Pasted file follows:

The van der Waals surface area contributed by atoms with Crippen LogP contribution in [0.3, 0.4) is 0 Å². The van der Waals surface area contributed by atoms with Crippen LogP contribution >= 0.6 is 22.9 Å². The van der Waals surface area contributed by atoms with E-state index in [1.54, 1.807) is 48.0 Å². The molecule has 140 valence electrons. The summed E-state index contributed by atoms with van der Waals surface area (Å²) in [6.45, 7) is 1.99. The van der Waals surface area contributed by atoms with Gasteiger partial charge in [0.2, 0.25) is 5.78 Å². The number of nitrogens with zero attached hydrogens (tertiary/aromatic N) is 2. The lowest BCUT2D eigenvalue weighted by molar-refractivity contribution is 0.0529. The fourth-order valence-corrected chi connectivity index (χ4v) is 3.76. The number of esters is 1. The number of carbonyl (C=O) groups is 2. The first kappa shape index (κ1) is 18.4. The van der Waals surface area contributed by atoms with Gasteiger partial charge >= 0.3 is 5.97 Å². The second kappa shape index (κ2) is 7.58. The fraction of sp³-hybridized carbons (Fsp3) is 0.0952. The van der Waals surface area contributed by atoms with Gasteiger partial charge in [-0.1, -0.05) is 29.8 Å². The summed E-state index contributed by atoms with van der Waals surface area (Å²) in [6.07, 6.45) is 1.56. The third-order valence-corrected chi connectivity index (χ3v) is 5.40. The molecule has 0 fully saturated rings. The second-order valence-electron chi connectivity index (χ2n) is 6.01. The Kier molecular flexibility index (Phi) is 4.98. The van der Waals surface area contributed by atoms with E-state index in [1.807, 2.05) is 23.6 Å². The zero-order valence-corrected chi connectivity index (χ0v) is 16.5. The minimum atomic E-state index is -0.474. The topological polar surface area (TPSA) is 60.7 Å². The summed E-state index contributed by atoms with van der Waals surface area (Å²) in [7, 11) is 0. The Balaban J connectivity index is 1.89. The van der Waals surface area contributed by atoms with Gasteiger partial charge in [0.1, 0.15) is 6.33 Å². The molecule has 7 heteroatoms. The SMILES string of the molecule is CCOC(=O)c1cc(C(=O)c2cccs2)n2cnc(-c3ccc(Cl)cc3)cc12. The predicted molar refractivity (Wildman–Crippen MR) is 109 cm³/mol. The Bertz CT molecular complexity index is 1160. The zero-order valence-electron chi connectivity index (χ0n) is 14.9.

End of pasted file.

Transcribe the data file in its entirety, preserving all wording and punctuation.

The van der Waals surface area contributed by atoms with Crippen LogP contribution in [0.3, 0.4) is 0 Å². The van der Waals surface area contributed by atoms with Crippen LogP contribution >= 0.6 is 22.9 Å². The van der Waals surface area contributed by atoms with E-state index in [1.54, 1.807) is 48.0 Å². The molecule has 140 valence electrons. The summed E-state index contributed by atoms with van der Waals surface area (Å²) in [6.45, 7) is 1.99. The van der Waals surface area contributed by atoms with Gasteiger partial charge in [0.2, 0.25) is 5.78 Å². The number of nitrogens with zero attached hydrogens (tertiary/aromatic N) is 2. The lowest BCUT2D eigenvalue weighted by molar-refractivity contribution is 0.0529. The fourth-order valence-corrected chi connectivity index (χ4v) is 3.76. The number of esters is 1. The number of carbonyl (C=O) groups is 2. The first kappa shape index (κ1) is 18.4. The van der Waals surface area contributed by atoms with Gasteiger partial charge >= 0.3 is 5.97 Å². The second kappa shape index (κ2) is 7.58. The fraction of sp³-hybridized carbons (Fsp3) is 0.0952. The van der Waals surface area contributed by atoms with Gasteiger partial charge in [-0.1, -0.05) is 29.8 Å². The summed E-state index contributed by atoms with van der Waals surface area (Å²) in [6.07, 6.45) is 1.56. The third-order valence-corrected chi connectivity index (χ3v) is 5.40. The molecule has 0 fully saturated rings. The second-order valence-electron chi connectivity index (χ2n) is 6.01. The Kier molecular flexibility index (Phi) is 4.98. The van der Waals surface area contributed by atoms with E-state index in [1.807, 2.05) is 23.6 Å². The zero-order valence-corrected chi connectivity index (χ0v) is 16.5. The minimum atomic E-state index is -0.474. The topological polar surface area (TPSA) is 60.7 Å². The summed E-state index contributed by atoms with van der Waals surface area (Å²) in [7, 11) is 0. The Balaban J connectivity index is 1.89. The van der Waals surface area contributed by atoms with Gasteiger partial charge in [0.1, 0.15) is 6.33 Å². The molecule has 7 heteroatoms. The SMILES string of the molecule is CCOC(=O)c1cc(C(=O)c2cccs2)n2cnc(-c3ccc(Cl)cc3)cc12. The predicted molar refractivity (Wildman–Crippen MR) is 109 cm³/mol. The Bertz CT molecular complexity index is 1160. The zero-order valence-electron chi connectivity index (χ0n) is 14.9.